End-to-end Testing

What is end-to-end testing?

End-to-end testing is a strategy used to check whether your application works as expected across the entire software stack and architecture, including integration of all micro-services and components that are supposed to work together.

How do we test GitLab?

We use Omnibus GitLab to build GitLab packages and then we test these packages using the GitLab QA orchestrator tool, which is a black-box testing framework for the API and the UI.

Testing nightly builds

We run scheduled pipeline each night to test nightly builds created by Omnibus. You can find these nightly pipelines at gitlab-org/quality/nightly/pipelines. Results are reported in the #qa-nightly Slack channel.

Testing staging

We run scheduled pipeline each night to test staging. You can find these nightly pipelines at gitlab-org/quality/staging/pipelines. Results are reported in the #qa-staging Slack channel.

Testing code in merge requests

It is possible to run end-to-end tests for a merge request, eventually being run in a pipeline in the gitlab-qa project, by triggering the package-and-qa manual action in the test stage (which should be present in a merge request widget, unless the merge request comes from a fork).

Manual action that starts end-to-end tests is also available in merge requests in Omnibus GitLab.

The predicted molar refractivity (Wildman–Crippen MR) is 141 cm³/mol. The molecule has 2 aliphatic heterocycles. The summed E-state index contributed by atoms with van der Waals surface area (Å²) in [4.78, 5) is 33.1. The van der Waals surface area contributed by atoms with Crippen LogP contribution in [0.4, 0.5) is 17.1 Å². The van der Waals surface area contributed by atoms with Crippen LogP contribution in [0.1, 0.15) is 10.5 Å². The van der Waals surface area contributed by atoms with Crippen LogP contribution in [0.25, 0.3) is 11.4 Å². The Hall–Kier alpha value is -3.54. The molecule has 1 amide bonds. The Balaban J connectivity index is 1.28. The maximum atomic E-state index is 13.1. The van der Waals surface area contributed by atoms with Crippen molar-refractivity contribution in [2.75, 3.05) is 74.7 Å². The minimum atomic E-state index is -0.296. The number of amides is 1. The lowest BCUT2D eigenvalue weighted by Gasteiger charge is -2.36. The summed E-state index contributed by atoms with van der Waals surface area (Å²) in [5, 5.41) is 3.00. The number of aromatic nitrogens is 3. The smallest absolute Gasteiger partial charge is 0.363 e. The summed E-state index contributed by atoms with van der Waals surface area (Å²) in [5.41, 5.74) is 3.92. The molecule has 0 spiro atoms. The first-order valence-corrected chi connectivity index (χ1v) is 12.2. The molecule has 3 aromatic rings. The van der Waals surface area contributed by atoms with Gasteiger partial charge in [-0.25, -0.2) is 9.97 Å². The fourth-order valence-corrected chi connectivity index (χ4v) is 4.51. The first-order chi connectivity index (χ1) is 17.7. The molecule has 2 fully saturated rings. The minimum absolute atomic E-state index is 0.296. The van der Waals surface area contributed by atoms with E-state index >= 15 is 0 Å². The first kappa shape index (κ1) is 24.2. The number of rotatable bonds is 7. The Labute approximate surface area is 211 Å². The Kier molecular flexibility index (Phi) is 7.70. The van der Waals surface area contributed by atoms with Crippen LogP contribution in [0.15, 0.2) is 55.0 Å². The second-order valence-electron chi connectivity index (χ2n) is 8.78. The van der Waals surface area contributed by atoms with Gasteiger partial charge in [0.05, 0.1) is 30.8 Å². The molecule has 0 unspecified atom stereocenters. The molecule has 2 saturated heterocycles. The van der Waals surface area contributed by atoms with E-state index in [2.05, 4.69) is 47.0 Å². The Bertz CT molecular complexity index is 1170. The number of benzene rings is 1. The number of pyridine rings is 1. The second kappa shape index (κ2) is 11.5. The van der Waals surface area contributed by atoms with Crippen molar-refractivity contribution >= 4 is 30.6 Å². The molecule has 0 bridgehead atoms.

Below you can read more about how to use it and how does it work.

How does it work?

Currently, we are using multi-project pipeline-like approach to run QA pipelines.

QA on merge requests CI/CD architecture

Show mermaid source
graph LR
    A1 -.->|1. Triggers an omnibus-gitlab pipeline and wait for it to be done| A2
    B2[`Trigger-qa` stage
`Trigger:qa-test` job] -.->|2. Triggers a gitlab-qa pipeline and wait for it to be done| A3 subgraph gitlab-ce/ee pipeline A1[`test` stage
`package-and-qa` job] end subgraph omnibus-gitlab pipeline A2[`Trigger-docker` stage</b>
`Trigger:gitlab-docker` job] -->|once done| B2 end subgraph gitlab-qa pipeline A3>QA jobs run] -.->|3. Reports back the pipeline result to the `package-and-qa` job
and post the result on the original commit tested| A1 end
  1. Developer triggers a manual action, that can be found in CE / EE merge requests. This starts a chain of pipelines in multiple projects.

  2. The script being executed triggers a pipeline in Omnibus GitLab and waits for the resulting status. We call this a status attribution.

  3. GitLab packages are being built in the Omnibus GitLab pipeline. Packages are then pushed to its Container Registry.

  4. When packages are ready, and available in the registry, a final step in the Omnibus GitLab pipeline, triggers a new [GitLab QA pipeline][gitlab-qa-pipelines]. It also waits for a resulting status.

  5. GitLab QA pulls images from the registry, spins-up containers and runs tests against a test environment that has been just orchestrated by the gitlab-qa tool.

  6. The result of the [GitLab QA pipeline][gitlab-qa-pipelines] is being propagated upstream, through Omnibus, back to the CE / EE merge request.

How do I write tests?

In order to write new tests, you first need to learn more about GitLab QA architecture. See the documentation about it.

Once you decided where to put test environment orchestration scenarios and instance-level scenarios, take a look at the GitLab QA README, the GitLab QA orchestrator README, and the already existing instance-level scenarios.

Where can I ask for help?

You can ask question in the #quality channel on Slack (GitLab internal) or you can find an issue you would like to work on in the gitlab-ce issue tracker, the gitlab-ee issue tracker, or the gitlab-qa issue tracker.